By Jonathan Edmondson & Peter Fiorilla
Arts & Entertainment Editor & News Editor
For someone who is now a multimillion-dollar celebrity, Zach Braff is a pretty normal guy from New Jersey who grew up with big-city dreams.
Dressed in khakis, a button-up and sweater combination and a black leather jacket — which he later removed to catcalls and applause — the man best known as J.D. from “Scrubs” greeted a concert hall full of students with a friendly smile and wave on Thursday, Oct. 2, delivering CUB’s Fall Lecture.
“I’m proof that you can make it out of New Jersey,” Braff shouted, which elicited a round of bombastic applause from the packed audience.
During his presentation, Braff discussed his difficulties finding success in the ever-changing world of entertainment, both as a young actor and, more recently, as a director.
“I spent years with people telling me it wouldn’t happen,” Braff said, touching upon his desires to be a filmmaker as well as an actor.
After graduating from Northwestern University, Braff moved to California and worked as a production assistant on music videos, spending long days doing grunt work. While on set, he would always ask everyone he saw what they were working on.
“I always had my eyes on the prize. I was so hungry to learn,” Braff said.
Despite this mentality, Braff continued to struggle to find success. After multiple failed pilot attempts and a day-job taking orders at a French-Vietnamese restaurant in Los Angeles, Braff returned to New York to audition for a play.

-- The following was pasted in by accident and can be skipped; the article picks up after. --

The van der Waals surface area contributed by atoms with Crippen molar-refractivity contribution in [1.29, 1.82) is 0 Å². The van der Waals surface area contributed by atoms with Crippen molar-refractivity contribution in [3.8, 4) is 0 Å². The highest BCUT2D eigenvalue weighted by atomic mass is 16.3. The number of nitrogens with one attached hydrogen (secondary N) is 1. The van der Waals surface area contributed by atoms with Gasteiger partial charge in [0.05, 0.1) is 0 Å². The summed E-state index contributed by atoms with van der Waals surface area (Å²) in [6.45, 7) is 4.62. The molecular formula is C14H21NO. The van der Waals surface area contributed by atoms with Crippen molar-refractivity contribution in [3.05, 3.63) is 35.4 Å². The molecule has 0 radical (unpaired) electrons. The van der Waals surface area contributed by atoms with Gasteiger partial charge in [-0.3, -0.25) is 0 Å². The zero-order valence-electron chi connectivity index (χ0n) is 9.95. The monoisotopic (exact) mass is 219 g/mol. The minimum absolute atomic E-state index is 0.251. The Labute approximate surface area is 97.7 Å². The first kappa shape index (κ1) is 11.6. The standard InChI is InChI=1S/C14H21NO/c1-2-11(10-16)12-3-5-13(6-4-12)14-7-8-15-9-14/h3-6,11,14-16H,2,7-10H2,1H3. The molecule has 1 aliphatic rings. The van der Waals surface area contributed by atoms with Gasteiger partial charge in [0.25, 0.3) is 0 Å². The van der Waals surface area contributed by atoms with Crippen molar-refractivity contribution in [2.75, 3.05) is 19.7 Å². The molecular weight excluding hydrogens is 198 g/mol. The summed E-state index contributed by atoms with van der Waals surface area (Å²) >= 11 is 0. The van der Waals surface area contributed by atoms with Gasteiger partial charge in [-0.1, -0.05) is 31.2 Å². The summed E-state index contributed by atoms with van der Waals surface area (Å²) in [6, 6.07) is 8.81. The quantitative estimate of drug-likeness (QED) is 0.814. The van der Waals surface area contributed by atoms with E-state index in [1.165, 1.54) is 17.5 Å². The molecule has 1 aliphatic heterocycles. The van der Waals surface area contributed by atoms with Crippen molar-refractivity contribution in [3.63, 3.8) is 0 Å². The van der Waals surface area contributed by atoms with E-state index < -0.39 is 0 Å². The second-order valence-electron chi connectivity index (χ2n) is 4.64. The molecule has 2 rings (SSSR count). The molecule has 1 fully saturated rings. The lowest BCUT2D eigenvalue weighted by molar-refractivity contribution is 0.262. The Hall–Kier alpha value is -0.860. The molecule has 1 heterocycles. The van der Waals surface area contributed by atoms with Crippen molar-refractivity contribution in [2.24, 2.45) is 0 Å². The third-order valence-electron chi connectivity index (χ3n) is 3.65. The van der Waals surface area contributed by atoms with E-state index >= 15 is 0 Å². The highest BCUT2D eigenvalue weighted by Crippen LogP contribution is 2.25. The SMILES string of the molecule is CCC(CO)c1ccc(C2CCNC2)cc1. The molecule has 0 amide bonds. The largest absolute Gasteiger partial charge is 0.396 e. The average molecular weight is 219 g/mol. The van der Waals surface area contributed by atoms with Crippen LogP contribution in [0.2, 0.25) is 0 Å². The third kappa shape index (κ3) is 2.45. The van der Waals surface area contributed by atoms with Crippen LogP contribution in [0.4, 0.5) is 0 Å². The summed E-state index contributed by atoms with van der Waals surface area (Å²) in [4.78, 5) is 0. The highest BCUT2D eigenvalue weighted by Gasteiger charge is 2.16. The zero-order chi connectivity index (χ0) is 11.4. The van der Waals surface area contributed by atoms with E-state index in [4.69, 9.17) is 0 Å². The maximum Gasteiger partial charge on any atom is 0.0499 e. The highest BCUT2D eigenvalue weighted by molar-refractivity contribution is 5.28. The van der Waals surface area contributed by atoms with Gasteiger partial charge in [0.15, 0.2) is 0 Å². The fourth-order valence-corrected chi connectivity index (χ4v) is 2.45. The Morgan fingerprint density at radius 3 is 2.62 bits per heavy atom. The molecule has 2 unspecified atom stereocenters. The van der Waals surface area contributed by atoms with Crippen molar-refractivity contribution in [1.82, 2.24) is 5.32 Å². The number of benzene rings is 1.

“It was a terrible play,” Braff said, which would’ve required him to receive “fake fellatio” while completely nude on stage. When he couldn’t land the role, Braff’s agent had to convince him to return to California for one last pilot season.
It was that year that Braff landed the part which would make him famous — a leading role in “Scrubs” as quirky medical intern J.D. “Scrubs” quickly shot Braff to stardom, finding success behind the camera and on the Broadway stage as well.
In an interview with The Signal before the show, Braff discussed his recent Broadway debut in “Bullets Over Broadway.” An avid musical lover, he took a break from theater after high school.
“Then we did the ‘Scrubs’ musical episode and it was so fun. I sort of said to my agent in passing that when the right one comes, I would love to do a musical,” Braff said.
Fast forward a few years, and he received a surprise phone call.
“I didn’t know the right one would be Woody Allen’s first musical, who is my hero, but also a musical about a neurotic, Jewish playwright struggling and fighting against compromise for his art,” Braff said, disccusing his luck in finding “Bullets.” “It couldn’t be more comparable to my life this year with the whole Kickstarter campaign. It was just the perfect thing.”
The lasting message of Braff’s lecture was to inspire all of his listeners never to sacrifice their dreams because someone else tells them “no.”
“No one gave a fuck who I was — everyone passed on ‘Garden State,’” Braff said while explaining the difficulties finding a studio to produce his first feature-length film. Instead, he had to find an alternative way to attempt to get the movie funded.
Even after the financial success of “Scrubs” and “Garden State,” Braff had to resort to Kickstarter to back his latest film project — “Wish I Were Here.” It’s a film he wrote with his brother, and it’s a story he holds dear to his heart.
This proves, however, that even someone as popular as Braff has struggled to find success.
“How many ‘no’s’ are you willing to receive?” Braff asked the audience, pausing a moment to let his next words resonate with the crowd of wide-eyed collegiates: “If you work your ass off and don’t take no for an answer, you can accomplish anything.”